This let you go through with the definition of a scheme in a constructive setting. It appears than most classical results of algebraic geometry became constructive when formulated using locales instead of spaces (and replacing statement involving existence of prime or maximal ideal by statement about property of this "space of prime ideals" similarly to the Hahn banach theorem above). Unfortunately, except very basic things, these are mostly "folk theorem" and do not very often appears in literature (because let's face it, not many algebraic geometer are interested in constructivisme...). With the exception of the work of Ingo Blechschmidt that I mention below.

In fact (but that is a personal opinion) I've always found that, for someone already familiar with locale theory, the localic treatment of the basic property of the Zariski spectrum are notably simpler than their usual topological treatment.

3) Internal logic

The last step to this story relies on the use of "internal logic". The idea is that if you work internally in (the topos of sheaves over) the localic Zariski spectrum, then you actually have a "prime ideal of your ring" (more precisely, you have a "localizing system" which satisfies the properties to be the complement of a prime ideal mentioned above) and this prime ideal is in some sense the universal prime ideal of your ring (proving a property for this internal prime ideal proves property for all prime ideal of your ring) and a large number of proof that relies on the axiom of choice because they says at some point "let M be a maximal/prime ideal of your ring" (for example, if you prove that some element is nilpotent because it belongs to all prime ideal) become constructive if, instead of choosing a prime ideal, you move to this internal logic and use the universal one.

This produces a quite efficient and automatic method to make lots of results of algebra and algebraic geometry constructive.

This idea of exploiting internal logic in algebraic geometry tend to make everything constructive and has been pushed quite far by Ingo Blechschmidt (you can watch one of his talk here, or read his thesis work here)

To my knowledge the work of Ingo is the only place where you will find a non trivial treatment of algebraic geometry which use this picture.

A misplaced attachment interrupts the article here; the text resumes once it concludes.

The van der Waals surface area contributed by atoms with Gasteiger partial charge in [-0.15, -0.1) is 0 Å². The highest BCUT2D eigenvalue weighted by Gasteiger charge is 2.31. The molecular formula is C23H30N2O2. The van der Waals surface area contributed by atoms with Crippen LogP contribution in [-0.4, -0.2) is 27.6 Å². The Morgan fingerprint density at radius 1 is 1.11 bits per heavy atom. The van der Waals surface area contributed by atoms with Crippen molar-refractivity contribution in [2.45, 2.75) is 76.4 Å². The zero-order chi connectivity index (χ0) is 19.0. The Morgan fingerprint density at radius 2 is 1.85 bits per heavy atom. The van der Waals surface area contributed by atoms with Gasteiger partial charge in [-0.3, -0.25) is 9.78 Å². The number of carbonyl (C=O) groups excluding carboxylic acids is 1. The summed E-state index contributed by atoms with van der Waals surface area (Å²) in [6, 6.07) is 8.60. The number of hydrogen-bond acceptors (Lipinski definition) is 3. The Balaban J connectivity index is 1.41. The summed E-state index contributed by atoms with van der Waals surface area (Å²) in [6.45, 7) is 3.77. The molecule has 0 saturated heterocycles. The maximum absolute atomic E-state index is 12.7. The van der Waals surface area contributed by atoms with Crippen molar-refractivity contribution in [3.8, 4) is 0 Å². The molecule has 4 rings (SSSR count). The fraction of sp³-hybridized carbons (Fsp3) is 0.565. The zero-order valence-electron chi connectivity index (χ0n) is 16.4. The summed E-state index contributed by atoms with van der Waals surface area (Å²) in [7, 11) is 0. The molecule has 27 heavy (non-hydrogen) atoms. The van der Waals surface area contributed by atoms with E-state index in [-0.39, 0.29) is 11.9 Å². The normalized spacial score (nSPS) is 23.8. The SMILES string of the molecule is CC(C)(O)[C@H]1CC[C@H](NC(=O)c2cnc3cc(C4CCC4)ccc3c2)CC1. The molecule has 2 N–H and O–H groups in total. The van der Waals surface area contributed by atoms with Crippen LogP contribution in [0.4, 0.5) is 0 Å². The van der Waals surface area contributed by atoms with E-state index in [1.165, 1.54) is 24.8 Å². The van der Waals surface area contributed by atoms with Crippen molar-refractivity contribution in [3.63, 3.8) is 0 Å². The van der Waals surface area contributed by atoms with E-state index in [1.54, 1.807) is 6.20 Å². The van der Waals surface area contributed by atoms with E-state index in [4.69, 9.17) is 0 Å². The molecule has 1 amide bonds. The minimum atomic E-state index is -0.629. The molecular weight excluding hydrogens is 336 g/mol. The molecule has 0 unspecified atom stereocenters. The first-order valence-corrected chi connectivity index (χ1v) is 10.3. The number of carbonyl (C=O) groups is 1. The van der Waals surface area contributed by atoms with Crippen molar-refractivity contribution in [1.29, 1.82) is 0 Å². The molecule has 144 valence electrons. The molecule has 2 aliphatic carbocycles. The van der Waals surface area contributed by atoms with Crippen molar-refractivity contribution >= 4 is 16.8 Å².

For another example, another place, completely different from prime ideal, where you will use non-constructive things in algebra or algebraic geometry is when you want to talk about algebraic closure of a fields. But it appears that this point of view also provide a solution. In general you cannot construct a single algebraic closure of a given fields, but what you can instead do is to consider the "space of all algebraic closure of the field" in the sense of theory of classifying topsoes. This times this will not even be a locale, but a more general kind of topos, and it appears that this topos is something that have actually been studied a lot by algebraic geometers: indeed, if you start from some ring $R$ and study the "space of all algebraic closure of all residual fields of $R$" defined in a proper way what you get is nothing else than the "small étale topos of $R$". See the work of Gavin Wraith on the subject.

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    $\begingroup$ Excellent answer, and I do recommend Ingo's work. $\endgroup$ – Andrej Bauer Nov 15 '17 at 16:02
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    $\begingroup$ Small correction: the frame of opens of the Zariski spectrum is the (opposite of the) poset of radical ideals, not all ideals $\endgroup$ – Denis Nardin Nov 15 '17 at 19:37
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    $\begingroup$ @ಠ_ಠ You're welcome. I just corrected a lots of details and added some precision and new examples. $\endgroup$ – Simon Henry Nov 15 '17 at 21:10
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    $\begingroup$ @SimonHenry By the way, do you happen to know where I could find the interpretation of "random real numbers" using locales? It sounds very interesting. $\endgroup$ – ಠ_ಠ Nov 15 '17 at 22:06
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    $\begingroup$ In the work of Alec Simpson mostly like homepages.inf.ed.ac.uk/als/Research/Sources/mrs.pdf and some other work of him. Although I believe there are several (non equivalent) variations on this idea (the most obvious being to consider fully additive measure instead of $\sigma$-additive which is more natural in locale theory), some of them being treated elsewhere. I'll add more precision If I can remember... $\endgroup$ – Simon Henry Nov 15 '17 at 22:34